By Leon Grodski de Barrera
From the first mention of contact in his journal from the first voyage, Columbus portrays the people—whom he calls “Indians,” thinking he is in India—as at once noble and empty, deft guides and ready-made slaves for the king and queen of Spain. Columbus weaves these ideas prominently through his journal, and this legacy, this habit of mind continues as a prominent thread in the fabric of greater American society to this day, more than 500 years later.
In “Reclaiming Cultural Ownership: Challenging Indian Stereotypes,” Shan Goshorn is determined to reclaim cultural ownership for Native Americans. In her artist statement, Ms. Goshorn, a member of the Eastern Band of Cherokee, said, “History has proven that a way to successfully eliminate a people is to deny them their culture. We remember the obvious attempts of boarding school practices, but we can equate racist commercialism as an attempted genocide as well.”
Goshorn has created an art installation that draws a direct contrast between racist commercialism that necessitates the invisibility of Native Americans within greater American culture and photographs of the everyday lives of people of different tribes as seen through the artist’s eyes.
When entering the gallery, one is immediately struck by the dramatic contrast between the varied and colorful commercial objects presented on several pedestals inside glass cubes that are thoughtfully situated throughout the floor space. These objects employ Native stereotypes and appropriate Native names to sell goods and services neither owned by nor representative of Native Americans. Goshorn presents her black and white photographs, taken through the 1990s, one next to the other at eye level completely lining the room. It’s almost as if they are surrounding the colorful and seductive lies of commercialism with a black and white look at and affirmation of everyday life of native people today.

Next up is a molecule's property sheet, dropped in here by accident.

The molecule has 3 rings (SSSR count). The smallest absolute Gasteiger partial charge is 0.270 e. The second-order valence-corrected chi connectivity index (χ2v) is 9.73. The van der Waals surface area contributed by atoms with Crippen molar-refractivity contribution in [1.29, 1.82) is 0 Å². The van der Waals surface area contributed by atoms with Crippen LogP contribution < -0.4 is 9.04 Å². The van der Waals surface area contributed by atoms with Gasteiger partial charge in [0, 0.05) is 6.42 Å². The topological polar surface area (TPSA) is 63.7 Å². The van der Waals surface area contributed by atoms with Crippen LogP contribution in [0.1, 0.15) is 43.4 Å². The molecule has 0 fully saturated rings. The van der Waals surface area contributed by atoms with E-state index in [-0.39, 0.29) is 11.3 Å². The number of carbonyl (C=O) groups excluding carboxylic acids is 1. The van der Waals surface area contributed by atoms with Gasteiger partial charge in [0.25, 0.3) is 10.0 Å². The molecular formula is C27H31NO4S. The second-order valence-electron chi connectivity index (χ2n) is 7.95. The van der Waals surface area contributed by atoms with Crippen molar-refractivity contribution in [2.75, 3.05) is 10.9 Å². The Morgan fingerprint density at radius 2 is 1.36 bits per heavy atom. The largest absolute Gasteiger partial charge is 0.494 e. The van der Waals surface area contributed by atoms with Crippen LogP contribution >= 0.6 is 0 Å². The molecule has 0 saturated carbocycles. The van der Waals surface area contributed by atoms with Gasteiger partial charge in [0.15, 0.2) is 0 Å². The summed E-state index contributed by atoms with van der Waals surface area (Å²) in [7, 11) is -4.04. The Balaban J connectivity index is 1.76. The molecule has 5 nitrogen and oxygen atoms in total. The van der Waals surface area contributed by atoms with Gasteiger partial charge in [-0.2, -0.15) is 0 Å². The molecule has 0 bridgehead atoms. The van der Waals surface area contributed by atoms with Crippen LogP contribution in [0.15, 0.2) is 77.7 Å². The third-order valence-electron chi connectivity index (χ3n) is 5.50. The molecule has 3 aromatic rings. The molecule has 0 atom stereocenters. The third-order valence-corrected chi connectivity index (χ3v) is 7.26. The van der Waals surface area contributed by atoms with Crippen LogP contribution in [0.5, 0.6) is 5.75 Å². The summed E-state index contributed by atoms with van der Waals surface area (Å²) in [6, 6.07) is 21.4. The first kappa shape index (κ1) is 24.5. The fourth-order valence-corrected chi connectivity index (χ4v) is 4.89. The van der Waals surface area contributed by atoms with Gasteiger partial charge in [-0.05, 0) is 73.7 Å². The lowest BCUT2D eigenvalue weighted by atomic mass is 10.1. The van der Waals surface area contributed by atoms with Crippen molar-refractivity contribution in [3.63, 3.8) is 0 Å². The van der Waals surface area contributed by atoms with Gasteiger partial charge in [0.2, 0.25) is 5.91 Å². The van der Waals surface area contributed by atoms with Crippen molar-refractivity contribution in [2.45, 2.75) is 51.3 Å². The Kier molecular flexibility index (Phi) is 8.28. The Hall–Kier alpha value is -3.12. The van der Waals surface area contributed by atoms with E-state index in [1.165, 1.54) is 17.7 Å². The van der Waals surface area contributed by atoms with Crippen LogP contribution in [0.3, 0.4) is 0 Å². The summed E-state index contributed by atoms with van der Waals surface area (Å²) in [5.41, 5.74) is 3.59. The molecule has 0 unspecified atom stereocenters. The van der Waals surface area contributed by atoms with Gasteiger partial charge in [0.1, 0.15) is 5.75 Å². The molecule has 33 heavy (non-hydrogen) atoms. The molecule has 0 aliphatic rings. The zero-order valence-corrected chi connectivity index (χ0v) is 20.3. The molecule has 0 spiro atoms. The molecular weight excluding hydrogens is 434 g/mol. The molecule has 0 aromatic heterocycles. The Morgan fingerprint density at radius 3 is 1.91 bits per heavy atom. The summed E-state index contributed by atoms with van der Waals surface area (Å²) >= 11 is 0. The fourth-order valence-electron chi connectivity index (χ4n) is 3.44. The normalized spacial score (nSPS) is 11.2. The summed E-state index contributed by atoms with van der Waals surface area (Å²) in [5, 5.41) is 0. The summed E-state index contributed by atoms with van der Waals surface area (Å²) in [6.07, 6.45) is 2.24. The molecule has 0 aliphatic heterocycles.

Also note that writer Leon Grodski de Barrera makes the same point I did in Why We Believe in Columbus. Namely, that Columbus started the myth-making process still at work today. That he did so to dehumanize the Indians so European Christians could justify their crimes.
For more on the subject, see "Take a Picture with a Real Indian" and Why People Don't Care About Indians.